Day Trading Options

Discussion in 'Options' started by Norm, Aug 15, 2005.

  1. Norm


    I have been doing well daytrading common stock. I am trading in an IRA, so it takes three day after closing a trade for my funds to be available for trading again. Since it is one day for options and since I get some leverage with options (even in an IRA), I would like to start day trading options.

    I am considering buying in the money calls to sort of mimic stock ownership, when I am bullish.

    However, I have heard that day trading options is extremely difficult. Can anyone tell me why?

  2. Pretend that the Average true range of your stock is $1.Take an ITM option with a delta of 70-90 and the spread would probably be at the least 10 cents. No one will let u buy at fair value which means you'd probably be taking offers,hitting bids. so you are out 5-10 cents going in and 5-10 cents going out. You are out 15-20 cents just to play the game on a stock that has an ATR of $1. Great traders probably take 50% of ATR, so it could be a big headwind.
  3. 1) A wider bid/offer spread than the underlying- .05-.20 depending on the contract.

    2) Limited liquidity meaning you are more likely to have to pay above spread to enter and exit.
  4. Another issue to be concerned about in an IRA is auto-exercise. Look at for one war story.

    If you're going to be daytrading long options purely on directional plays, you have to be selective. As other posters pointed out, the spread is a problem. I daytrade SPY options, but only when the volatility is there (and, lately, with earnings season and oil, it's been pretty good) and only when there are options that have a delta of .7 or better and cost less than $3, because the spread is generally 2 ticks and you hardly ever get filled inside the spread.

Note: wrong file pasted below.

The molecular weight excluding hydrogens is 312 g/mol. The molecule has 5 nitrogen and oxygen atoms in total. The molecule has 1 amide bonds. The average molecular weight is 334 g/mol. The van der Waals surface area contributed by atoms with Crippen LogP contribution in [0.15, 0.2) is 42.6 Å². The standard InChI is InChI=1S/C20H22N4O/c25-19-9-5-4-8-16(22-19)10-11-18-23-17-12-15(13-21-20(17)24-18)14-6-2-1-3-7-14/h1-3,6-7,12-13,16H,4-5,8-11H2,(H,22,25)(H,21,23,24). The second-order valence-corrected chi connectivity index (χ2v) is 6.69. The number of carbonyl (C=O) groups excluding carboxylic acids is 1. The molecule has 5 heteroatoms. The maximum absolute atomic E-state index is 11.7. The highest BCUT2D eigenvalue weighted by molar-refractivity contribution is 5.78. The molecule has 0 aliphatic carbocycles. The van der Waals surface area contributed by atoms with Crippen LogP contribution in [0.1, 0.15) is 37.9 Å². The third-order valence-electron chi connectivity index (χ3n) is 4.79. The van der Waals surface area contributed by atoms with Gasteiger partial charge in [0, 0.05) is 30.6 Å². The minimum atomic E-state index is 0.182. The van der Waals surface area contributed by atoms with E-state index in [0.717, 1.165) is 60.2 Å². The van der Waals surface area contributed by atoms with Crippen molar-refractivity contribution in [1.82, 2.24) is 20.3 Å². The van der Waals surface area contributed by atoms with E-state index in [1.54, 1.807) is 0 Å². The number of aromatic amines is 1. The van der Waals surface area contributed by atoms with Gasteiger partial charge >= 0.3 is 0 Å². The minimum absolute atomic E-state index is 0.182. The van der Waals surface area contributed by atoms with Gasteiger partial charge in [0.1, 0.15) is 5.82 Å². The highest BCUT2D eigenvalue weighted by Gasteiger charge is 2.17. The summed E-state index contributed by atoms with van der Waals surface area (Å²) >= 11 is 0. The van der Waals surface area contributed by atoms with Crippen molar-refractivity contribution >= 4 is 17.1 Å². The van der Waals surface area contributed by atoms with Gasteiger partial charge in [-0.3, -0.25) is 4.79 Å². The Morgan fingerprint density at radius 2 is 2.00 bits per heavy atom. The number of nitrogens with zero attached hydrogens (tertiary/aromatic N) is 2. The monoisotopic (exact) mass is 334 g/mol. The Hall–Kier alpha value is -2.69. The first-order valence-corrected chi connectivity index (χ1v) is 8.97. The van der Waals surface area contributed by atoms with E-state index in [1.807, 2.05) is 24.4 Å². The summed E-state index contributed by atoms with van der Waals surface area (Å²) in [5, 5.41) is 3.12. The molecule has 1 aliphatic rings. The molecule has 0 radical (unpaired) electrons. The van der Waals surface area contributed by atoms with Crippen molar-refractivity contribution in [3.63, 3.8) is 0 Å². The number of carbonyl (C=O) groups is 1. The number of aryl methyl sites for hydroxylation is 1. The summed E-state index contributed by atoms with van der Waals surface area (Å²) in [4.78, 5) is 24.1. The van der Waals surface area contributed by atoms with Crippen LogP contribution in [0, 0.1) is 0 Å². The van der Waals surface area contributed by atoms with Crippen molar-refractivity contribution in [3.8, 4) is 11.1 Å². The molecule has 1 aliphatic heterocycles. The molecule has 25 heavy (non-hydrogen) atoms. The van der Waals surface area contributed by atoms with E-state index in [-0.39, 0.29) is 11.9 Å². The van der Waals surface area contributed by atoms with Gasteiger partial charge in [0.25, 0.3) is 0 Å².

5. You all are looking at the half empty part of the glass.

    Using SPY as an example: It's trading in the $123 area and you can buy a -1 Delta Put for about $1.50/2.00, or less than 2% the stock price. A small move in the stock makes you a large ROI on the Put.

    Yestarday afternoon on one of my bad trades, bought a 125 Put @ 1.35, the Delta was close to -1. Thought SPY was ready to head down, it did a litttle then turned up. Covered at 1.45 ( only .10) but that's 7.4% ROI for about 15min., or only 148% per month...on a bad trade.

    This is the greatest home-based business...ever.
  6. I try not to look at glasses half empty. Using a single anecdotal example does not refute the fact that the spread is significant as a % of the range you are trying to capture by daytrading stock using options. Try doing the same thing you did on the spy puts 100 times and the sprad will pmost likely catch up to you. NOt saying can't be done but defintely big handicap/
  7. MTE


    I agree. Wide bid-ask spread is a big handicap. Another variable that should not be forgotten is implied volatility. You can lose money with options with no movement in the stock.
  8. True re IV. Also along those lines, as x approaches and going into long weekends, the rot of theta can become a factor even in intraday trades.
  9. =============
    May be able to split bid/ask spread on the liquid stuff like QQQQ;
    but unlike stocks, when you get your option sell signal,
    maybe have to pay the full spread to close contracts.:D

    Could try it since you did it in underlying stock.

    Like options occasionaly, but quite frankly buyers dont have a half empty /half full glass;
    you may have a swing traders choice if you find out what can happen to option buyers in a extended sideways move.

    Also with a daytrade deadline on options;
    you may have to pay up in price & cancel orders fees,
    swingtrader would like to get filled on a pullback-daytraders may not have enough profit time for that,
    like a longer time frame does.
  10. FredBloggs

    FredBloggs Guest

    trade around the strikes. im sure you can work the rest out.
    #10     Aug 19, 2005